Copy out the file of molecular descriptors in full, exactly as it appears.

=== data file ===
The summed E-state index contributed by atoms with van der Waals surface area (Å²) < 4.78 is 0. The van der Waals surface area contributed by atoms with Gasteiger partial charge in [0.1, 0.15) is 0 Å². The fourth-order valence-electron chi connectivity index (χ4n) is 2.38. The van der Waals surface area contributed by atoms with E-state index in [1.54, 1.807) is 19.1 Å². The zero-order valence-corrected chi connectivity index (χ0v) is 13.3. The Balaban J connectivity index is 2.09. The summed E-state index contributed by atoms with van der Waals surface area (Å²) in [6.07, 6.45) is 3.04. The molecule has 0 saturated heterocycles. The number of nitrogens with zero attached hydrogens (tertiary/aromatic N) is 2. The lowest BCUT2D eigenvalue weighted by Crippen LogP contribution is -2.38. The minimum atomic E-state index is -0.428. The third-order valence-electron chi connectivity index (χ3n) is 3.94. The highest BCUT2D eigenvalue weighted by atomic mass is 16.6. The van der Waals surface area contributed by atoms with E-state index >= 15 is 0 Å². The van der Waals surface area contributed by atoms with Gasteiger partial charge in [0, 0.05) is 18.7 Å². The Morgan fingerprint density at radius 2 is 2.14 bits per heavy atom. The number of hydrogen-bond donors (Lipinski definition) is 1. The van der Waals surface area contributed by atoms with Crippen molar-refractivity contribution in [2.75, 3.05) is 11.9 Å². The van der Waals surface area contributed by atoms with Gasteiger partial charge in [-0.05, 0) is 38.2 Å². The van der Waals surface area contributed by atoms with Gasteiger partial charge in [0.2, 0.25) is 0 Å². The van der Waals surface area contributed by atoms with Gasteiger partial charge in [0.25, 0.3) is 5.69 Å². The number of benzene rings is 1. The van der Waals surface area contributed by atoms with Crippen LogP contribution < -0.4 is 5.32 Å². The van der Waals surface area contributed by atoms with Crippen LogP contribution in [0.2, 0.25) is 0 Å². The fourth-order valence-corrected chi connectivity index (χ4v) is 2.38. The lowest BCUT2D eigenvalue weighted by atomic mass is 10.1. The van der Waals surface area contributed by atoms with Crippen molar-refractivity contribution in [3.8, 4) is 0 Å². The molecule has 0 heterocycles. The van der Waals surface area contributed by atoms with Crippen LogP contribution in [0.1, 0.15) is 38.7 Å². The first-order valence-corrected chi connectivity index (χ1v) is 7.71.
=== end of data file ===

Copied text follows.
The summed E-state index contributed by atoms with van der Waals surface area (Å²) < 4.78 is 0. The van der Waals surface area contributed by atoms with Gasteiger partial charge in [0.1, 0.15) is 0 Å². The fourth-order valence-electron chi connectivity index (χ4n) is 2.38. The van der Waals surface area contributed by atoms with E-state index in [1.54, 1.807) is 19.1 Å². The zero-order valence-corrected chi connectivity index (χ0v) is 13.3. The Balaban J connectivity index is 2.09. The summed E-state index contributed by atoms with van der Waals surface area (Å²) in [6.07, 6.45) is 3.04. The molecule has 0 saturated heterocycles. The number of nitrogens with zero attached hydrogens (tertiary/aromatic N) is 2. The lowest BCUT2D eigenvalue weighted by Crippen LogP contribution is -2.38. The minimum atomic E-state index is -0.428. The third-order valence-electron chi connectivity index (χ3n) is 3.94. The highest BCUT2D eigenvalue weighted by atomic mass is 16.6. The van der Waals surface area contributed by atoms with E-state index >= 15 is 0 Å². The van der Waals surface area contributed by atoms with Gasteiger partial charge in [0, 0.05) is 18.7 Å². The Morgan fingerprint density at radius 2 is 2.14 bits per heavy atom. The number of hydrogen-bond donors (Lipinski definition) is 1. The van der Waals surface area contributed by atoms with Crippen molar-refractivity contribution in [2.75, 3.05) is 11.9 Å². The van der Waals surface area contributed by atoms with Gasteiger partial charge in [-0.05, 0) is 38.2 Å². The van der Waals surface area contributed by atoms with Gasteiger partial charge in [0.2, 0.25) is 0 Å². The van der Waals surface area contributed by atoms with Gasteiger partial charge in [0.25, 0.3) is 5.69 Å². The number of benzene rings is 1. The van der Waals surface area contributed by atoms with Crippen LogP contribution < -0.4 is 5.32 Å². The van der Waals surface area contributed by atoms with Crippen LogP contribution in [0.2, 0.25) is 0 Å². The fourth-order valence-corrected chi connectivity index (χ4v) is 2.38. The lowest BCUT2D eigenvalue weighted by atomic mass is 10.1. The van der Waals surface area contributed by atoms with Crippen molar-refractivity contribution in [3.8, 4) is 0 Å². The molecule has 0 heterocycles. The van der Waals surface area contributed by atoms with Crippen LogP contribution in [0.1, 0.15) is 38.7 Å². The first-order valence-corrected chi connectivity index (χ1v) is 7.71.